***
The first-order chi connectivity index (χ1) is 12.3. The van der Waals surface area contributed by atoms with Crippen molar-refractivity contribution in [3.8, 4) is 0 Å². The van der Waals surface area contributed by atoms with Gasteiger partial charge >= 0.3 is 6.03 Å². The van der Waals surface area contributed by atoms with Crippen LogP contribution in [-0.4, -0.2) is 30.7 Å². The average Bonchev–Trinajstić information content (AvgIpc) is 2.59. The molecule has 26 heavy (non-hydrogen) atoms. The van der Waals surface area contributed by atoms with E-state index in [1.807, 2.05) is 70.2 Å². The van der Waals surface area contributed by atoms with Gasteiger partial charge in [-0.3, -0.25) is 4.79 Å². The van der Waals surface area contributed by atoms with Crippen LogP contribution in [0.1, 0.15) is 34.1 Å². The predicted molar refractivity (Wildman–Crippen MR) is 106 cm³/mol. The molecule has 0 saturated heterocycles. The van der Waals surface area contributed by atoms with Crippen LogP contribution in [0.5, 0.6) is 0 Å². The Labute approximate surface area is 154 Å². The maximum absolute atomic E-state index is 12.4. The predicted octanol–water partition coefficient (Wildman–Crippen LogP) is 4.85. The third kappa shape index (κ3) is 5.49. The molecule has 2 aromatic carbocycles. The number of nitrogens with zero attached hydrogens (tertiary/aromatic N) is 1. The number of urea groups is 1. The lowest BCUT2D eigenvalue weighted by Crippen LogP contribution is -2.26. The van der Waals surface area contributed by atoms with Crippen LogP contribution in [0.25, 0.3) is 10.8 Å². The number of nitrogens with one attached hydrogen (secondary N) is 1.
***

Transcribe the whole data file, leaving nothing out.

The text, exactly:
The first-order chi connectivity index (χ1) is 12.3. The van der Waals surface area contributed by atoms with Crippen molar-refractivity contribution in [3.8, 4) is 0 Å². The van der Waals surface area contributed by atoms with Gasteiger partial charge >= 0.3 is 6.03 Å². The van der Waals surface area contributed by atoms with Crippen LogP contribution in [-0.4, -0.2) is 30.7 Å². The average Bonchev–Trinajstić information content (AvgIpc) is 2.59. The molecule has 26 heavy (non-hydrogen) atoms. The van der Waals surface area contributed by atoms with E-state index in [1.807, 2.05) is 70.2 Å². The van der Waals surface area contributed by atoms with Gasteiger partial charge in [-0.3, -0.25) is 4.79 Å². The van der Waals surface area contributed by atoms with Crippen LogP contribution in [0.1, 0.15) is 34.1 Å². The predicted molar refractivity (Wildman–Crippen MR) is 106 cm³/mol. The molecule has 0 saturated heterocycles. The van der Waals surface area contributed by atoms with Crippen LogP contribution in [0.5, 0.6) is 0 Å². The Labute approximate surface area is 154 Å². The maximum absolute atomic E-state index is 12.4. The predicted octanol–water partition coefficient (Wildman–Crippen LogP) is 4.85. The third kappa shape index (κ3) is 5.49. The molecule has 2 aromatic carbocycles. The number of nitrogens with zero attached hydrogens (tertiary/aromatic N) is 1. The number of urea groups is 1. The lowest BCUT2D eigenvalue weighted by Crippen LogP contribution is -2.26. The van der Waals surface area contributed by atoms with Crippen LogP contribution in [0.25, 0.3) is 10.8 Å². The number of nitrogens with one attached hydrogen (secondary N) is 1.